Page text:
James Green Jr., 28, is angry. The emotion is not new to him: born and raised as a Black in the southern American city of Birmingham, Alabama, he has seen plenty of days coloured with anger. He is poor and works two jobs at burger joints. But he is angry because Donald Trump, the candidate endorsed by—among others—the Ku Klux Klan, won the November 8 presidential election and will soon run the country. “We are done for,” he says. “I thought Hillary [Clinton would win] and I was praying [for her].”
She didn’t, and Green now plans to participate in an upcoming ‘Not My President’ rally in his city—one among a series of anti-Trump protests that erupted across the country after the election result was announced.
“I’m afraid cultures have been torn apart,” he says, explaining his anguish. “Rednecks are still waving their Confederate flag high and writing n***** go back to Africa.”
The irony of his own words is lost on Green. The Confederate flag he refers to, a symbol of the southern states that fought the 1861-65 American Civil War, was in fact the flag of the Democrats—the party Hillary represents. It was the Democrats who tried to secede from the American Union after the election of Abraham Lincoln, a Republican, in order to defend their right to enslave Black people.
This is one of the many quirks of history that make US politics so befuddling. The war has been over for a century-and-a-half and the country has now had a Black president. But looks can still be just as deceiving.
Take Hillary herself. She started her career as a Republican who campaigned for Barry Goldwater’s 1964 presidential bid, before joining the Democratic Party. As first lady to Bill Clinton, she helped put unprecedented numbers of Black youth and other minorities in jail through the 1994 crime bill, which expanded the powers of the police and made incarceration much easier. Two years later, the same administration deprived millions of poor women of welfare benefits by repealing the 60-year-old Aid to Families with Dependent Children programme. As senator, she voted for the illegal invasion of Iraq. As secretary of state to President Barack Obama, she launched several more invasions herself, as well as illegal drone attacks: conservative estimates put the collateral damage of these offensives in hundreds of thousands. She repeatedly spoke against gay rights and consistently championed the cause of big businesses, Wall Street banks, and free trade agreements such as NAFTA and TPP that impoverish millions.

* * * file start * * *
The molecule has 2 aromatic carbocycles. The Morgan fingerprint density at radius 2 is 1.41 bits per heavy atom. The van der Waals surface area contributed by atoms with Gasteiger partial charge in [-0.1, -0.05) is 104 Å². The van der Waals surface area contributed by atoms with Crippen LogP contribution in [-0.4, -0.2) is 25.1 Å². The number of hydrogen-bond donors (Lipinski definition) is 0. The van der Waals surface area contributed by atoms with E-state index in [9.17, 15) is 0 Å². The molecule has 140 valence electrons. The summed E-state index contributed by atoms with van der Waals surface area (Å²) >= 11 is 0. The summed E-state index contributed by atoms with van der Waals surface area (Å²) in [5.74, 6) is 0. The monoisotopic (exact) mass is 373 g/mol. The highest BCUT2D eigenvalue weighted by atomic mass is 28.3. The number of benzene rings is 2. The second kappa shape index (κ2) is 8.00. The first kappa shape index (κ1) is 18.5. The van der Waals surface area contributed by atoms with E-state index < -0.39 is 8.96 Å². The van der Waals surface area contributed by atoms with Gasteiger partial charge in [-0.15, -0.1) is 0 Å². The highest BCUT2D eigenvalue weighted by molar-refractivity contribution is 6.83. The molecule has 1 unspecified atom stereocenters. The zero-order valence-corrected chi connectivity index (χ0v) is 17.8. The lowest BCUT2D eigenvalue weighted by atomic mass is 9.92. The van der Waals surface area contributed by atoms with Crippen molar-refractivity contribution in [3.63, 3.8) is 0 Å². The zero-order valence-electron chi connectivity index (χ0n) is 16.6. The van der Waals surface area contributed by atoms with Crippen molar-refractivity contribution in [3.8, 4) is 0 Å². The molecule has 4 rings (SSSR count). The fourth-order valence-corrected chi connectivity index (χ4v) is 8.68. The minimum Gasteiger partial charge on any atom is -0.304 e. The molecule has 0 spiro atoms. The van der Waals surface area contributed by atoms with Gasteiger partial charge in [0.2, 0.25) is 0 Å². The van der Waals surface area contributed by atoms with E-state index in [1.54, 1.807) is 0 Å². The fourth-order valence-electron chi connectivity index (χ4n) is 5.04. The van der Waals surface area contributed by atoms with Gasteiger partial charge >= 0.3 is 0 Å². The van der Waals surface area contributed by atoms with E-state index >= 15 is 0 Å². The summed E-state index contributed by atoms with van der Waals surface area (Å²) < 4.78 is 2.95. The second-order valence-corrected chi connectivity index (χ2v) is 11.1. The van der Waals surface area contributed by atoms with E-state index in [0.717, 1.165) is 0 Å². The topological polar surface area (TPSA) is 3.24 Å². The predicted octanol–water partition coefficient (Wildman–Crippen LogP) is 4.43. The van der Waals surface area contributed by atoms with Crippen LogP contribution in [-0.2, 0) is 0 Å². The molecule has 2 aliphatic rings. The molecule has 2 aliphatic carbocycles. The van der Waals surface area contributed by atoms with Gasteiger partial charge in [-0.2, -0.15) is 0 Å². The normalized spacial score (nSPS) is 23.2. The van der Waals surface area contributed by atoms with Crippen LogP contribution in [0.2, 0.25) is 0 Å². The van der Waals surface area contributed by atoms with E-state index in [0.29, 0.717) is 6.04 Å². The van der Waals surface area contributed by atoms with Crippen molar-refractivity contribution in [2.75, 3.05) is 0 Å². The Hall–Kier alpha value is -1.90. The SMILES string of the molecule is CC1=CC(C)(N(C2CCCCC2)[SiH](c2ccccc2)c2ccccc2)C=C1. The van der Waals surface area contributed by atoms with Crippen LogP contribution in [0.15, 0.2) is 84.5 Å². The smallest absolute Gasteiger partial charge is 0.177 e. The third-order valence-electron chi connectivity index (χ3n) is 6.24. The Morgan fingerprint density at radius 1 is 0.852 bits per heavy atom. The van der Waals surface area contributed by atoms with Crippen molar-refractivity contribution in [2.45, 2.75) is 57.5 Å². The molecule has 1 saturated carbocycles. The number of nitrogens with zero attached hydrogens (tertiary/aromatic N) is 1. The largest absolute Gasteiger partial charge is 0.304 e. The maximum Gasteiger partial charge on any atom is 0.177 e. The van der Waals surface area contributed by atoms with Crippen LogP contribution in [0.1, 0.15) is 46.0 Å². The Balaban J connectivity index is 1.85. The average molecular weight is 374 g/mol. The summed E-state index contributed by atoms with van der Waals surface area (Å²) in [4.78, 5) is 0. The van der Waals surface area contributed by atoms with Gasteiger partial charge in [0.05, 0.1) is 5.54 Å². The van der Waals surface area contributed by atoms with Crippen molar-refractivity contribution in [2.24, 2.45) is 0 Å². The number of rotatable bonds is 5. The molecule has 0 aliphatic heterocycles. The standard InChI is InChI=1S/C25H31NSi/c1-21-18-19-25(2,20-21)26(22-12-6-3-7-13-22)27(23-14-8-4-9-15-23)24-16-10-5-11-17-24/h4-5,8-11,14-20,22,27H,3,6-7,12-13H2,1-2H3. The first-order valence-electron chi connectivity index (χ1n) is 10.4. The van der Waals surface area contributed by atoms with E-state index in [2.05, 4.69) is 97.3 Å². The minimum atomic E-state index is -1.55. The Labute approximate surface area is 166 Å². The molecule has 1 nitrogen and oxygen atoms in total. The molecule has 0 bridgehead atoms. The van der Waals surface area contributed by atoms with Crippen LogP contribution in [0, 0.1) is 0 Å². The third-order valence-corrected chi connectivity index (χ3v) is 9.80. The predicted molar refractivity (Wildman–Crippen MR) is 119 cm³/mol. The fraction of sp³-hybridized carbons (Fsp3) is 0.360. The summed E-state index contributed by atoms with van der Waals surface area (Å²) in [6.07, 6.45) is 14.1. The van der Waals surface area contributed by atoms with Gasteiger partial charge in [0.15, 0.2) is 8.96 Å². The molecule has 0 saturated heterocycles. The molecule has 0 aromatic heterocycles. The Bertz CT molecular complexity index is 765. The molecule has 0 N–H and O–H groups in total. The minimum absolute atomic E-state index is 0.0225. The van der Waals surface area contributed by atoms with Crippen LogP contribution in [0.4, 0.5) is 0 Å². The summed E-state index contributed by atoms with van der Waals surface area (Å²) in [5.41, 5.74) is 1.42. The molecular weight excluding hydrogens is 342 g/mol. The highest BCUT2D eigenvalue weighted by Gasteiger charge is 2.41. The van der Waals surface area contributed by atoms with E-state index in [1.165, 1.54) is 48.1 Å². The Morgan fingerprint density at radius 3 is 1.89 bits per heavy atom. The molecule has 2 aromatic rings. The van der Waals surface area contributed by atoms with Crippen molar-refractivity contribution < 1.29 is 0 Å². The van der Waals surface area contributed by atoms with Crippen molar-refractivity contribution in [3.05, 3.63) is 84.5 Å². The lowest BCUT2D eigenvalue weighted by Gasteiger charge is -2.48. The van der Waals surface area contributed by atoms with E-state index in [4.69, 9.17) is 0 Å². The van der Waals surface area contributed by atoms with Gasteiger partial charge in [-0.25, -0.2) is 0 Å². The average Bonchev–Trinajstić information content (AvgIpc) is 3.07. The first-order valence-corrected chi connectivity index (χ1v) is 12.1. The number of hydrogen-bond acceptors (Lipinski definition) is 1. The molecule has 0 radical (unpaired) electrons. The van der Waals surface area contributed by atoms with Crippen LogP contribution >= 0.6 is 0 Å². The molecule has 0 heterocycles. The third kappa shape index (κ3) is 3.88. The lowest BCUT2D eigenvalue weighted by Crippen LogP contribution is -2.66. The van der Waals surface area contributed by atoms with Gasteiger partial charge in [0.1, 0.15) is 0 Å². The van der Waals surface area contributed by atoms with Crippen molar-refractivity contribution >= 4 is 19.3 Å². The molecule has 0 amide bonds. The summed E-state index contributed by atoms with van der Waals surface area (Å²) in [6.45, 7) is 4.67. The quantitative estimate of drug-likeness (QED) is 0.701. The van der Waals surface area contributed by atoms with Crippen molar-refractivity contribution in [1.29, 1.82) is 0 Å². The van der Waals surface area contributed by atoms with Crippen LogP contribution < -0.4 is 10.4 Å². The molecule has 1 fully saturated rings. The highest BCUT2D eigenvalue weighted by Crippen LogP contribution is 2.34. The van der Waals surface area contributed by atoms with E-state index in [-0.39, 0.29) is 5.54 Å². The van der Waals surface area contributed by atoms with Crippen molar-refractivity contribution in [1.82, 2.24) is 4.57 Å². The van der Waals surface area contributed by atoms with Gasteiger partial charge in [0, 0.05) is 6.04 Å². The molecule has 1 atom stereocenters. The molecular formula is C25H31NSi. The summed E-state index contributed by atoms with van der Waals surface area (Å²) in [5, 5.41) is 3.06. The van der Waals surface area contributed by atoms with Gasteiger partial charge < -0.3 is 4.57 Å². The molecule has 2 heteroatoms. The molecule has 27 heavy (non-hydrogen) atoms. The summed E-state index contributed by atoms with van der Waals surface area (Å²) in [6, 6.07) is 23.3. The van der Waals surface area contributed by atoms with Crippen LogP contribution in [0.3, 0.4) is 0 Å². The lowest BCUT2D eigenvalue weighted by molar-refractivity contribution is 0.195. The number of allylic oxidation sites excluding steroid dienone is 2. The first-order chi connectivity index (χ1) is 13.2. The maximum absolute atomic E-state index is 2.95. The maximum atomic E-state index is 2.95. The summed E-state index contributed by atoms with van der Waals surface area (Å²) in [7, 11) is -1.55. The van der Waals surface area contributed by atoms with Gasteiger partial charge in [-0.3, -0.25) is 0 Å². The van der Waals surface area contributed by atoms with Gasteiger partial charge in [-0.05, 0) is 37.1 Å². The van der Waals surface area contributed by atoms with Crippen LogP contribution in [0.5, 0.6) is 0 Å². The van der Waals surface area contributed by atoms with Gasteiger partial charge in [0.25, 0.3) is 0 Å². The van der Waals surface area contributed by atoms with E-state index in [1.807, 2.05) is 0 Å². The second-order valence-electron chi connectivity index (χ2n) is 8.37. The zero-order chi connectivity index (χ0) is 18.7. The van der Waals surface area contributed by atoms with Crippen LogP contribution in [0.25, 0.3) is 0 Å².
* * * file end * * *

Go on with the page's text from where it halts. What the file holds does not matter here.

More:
And yet, thanks to rich donors, party insiders and the news media, she manages to paint herself—successfully—as a progressive, even left-of-centre, political leader. She appeals to a core constituency of educated, urban Americans who like to view themselves as open-minded, racially inclusive, anti-patriarchal cosmopolitans. Men and women who work in offices, arcades and restaurants, read The New York Times and vote for the Democratic Party. They may be rich or poor, but they are a class apart from—and self-assuredly superior to—the racist, rustic, Republican rednecks toiling away on ranches. They naturally count on minorities to be on their side. They recently showed how ‘nice’ they were when they elected Obama as the first Black man in the White House. Now, they were going to usher in the first woman president as further evidence of their decency.
That they didn’t succeed was, of course, not their fault. As Paul Krugman, Nobel Prize-winning economist and the patron saint of liberal America, wrote after the election in NYT: “There turned out to be a huge number of people—white people, living mainly in rural areas—who don’t share at all our idea of what America is about. For them, it is about blood and soil, about traditional patriarchy and racial hierarchy.” Notice how Krugman divides the country into ‘us’ and ‘them’—simultaneously belittling ‘them’ and blaming ‘them’ for Hillary’s defeat. Even in two sentences, he betrays the scornful self-righteousness of Hillary supporters.